(Federal Register: 16 November 2020 [Proposed Rule] Pages 73012-73013)
November 13, 2020
The Interagency Agreement (IA) establishes a cooperative natural resource conservation partnership between the Army and the U.S. Fish and Wildlife Service (FWS) to support the management of natural resources on and near Army controlled lands. With the establishment of this formal agreement, the Army will be able to sustain and enhance its ranges, ensuring the attainment of its training/testing capabilities, meeting its mission readiness goals, and directly support the Secretary's priorities and National Defense Strategy. Through the IA, the Army will have assistance in meeting its Federal stewardship requirements and ensure the continued availability of installation lands to support Army readiness by providing a mechanism under which the Army can request reimbursable support from the FWS for the conservation of fish and wildlife and their habitats on and near Army installations and lands.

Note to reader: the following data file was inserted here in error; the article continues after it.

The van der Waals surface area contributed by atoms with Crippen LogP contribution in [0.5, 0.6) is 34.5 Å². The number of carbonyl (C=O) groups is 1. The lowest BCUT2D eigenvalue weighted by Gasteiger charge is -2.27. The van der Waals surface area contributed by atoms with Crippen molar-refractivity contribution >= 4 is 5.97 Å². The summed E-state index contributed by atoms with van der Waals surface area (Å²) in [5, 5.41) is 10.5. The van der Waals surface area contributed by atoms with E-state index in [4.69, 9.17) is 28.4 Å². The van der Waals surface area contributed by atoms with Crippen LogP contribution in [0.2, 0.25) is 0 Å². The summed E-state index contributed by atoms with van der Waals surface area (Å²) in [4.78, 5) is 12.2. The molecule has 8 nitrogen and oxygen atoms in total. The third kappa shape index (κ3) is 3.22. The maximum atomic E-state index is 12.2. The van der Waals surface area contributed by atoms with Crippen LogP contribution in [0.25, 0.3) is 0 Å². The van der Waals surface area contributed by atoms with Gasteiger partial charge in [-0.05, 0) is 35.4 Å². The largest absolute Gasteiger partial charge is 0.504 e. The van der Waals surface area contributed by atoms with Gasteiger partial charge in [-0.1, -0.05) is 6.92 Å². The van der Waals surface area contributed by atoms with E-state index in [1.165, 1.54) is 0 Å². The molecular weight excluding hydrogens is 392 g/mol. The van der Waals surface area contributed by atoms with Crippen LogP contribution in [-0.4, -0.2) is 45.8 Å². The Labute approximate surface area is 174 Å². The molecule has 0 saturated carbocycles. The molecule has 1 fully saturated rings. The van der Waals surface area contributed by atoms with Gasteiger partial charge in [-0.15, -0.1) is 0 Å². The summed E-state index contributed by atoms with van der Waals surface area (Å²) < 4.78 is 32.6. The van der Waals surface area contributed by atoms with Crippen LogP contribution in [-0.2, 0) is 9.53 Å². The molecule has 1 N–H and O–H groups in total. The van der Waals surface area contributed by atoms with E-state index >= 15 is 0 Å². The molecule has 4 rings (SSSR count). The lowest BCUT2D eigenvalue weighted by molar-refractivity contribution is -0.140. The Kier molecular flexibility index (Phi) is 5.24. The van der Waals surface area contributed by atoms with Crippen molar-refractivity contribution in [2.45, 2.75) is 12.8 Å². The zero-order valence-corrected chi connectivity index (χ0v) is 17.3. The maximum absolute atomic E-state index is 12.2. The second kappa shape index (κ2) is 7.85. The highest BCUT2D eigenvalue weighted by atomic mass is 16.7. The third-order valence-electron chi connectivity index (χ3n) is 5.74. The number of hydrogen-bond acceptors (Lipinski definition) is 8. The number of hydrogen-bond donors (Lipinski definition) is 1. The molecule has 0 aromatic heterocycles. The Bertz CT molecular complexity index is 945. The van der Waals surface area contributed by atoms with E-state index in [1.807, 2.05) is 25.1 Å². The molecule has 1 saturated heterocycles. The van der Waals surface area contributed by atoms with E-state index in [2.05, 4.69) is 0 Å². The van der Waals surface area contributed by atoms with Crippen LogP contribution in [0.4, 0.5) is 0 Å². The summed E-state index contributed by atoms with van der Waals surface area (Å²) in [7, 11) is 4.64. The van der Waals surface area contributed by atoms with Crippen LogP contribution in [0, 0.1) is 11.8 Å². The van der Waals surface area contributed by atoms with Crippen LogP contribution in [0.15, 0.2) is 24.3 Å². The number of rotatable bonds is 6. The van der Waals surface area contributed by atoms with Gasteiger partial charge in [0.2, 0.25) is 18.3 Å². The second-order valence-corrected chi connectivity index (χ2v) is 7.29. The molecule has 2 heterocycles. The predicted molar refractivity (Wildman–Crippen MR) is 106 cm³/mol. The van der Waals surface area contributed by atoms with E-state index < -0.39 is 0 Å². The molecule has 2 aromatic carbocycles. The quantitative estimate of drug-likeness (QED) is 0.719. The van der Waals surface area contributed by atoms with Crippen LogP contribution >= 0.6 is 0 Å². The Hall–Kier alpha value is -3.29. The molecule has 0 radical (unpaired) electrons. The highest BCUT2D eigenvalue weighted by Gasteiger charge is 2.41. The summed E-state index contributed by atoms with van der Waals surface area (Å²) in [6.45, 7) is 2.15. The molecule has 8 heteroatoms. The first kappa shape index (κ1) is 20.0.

USFWS announces a 12-month finding on a petition to list the sickle darter (Percina williamsi), a fish species from the upper Tennessee River drainage in North Carolina, Tennessee, and Virginia, as a threatened species under the ESA. After a review of the best available scientific and commercial information, they find that listing the species is warranted. Accordingly, they propose to list the sickle darter as a threatened. If they finalize this rule as proposed, it would add this species to the List of Endangered and Threatened Wildlife and extend the ESA's protections to the species. USFWS will accept comments received or postmarked on or before 11 January 2021. POC is Lee Andrews, Field Supervisor, USFWS, Kentucky Ecological Services Field Office, 330 West Broadway, Suite 265, Frankfort, KY 40601; tel: 502-695-0468.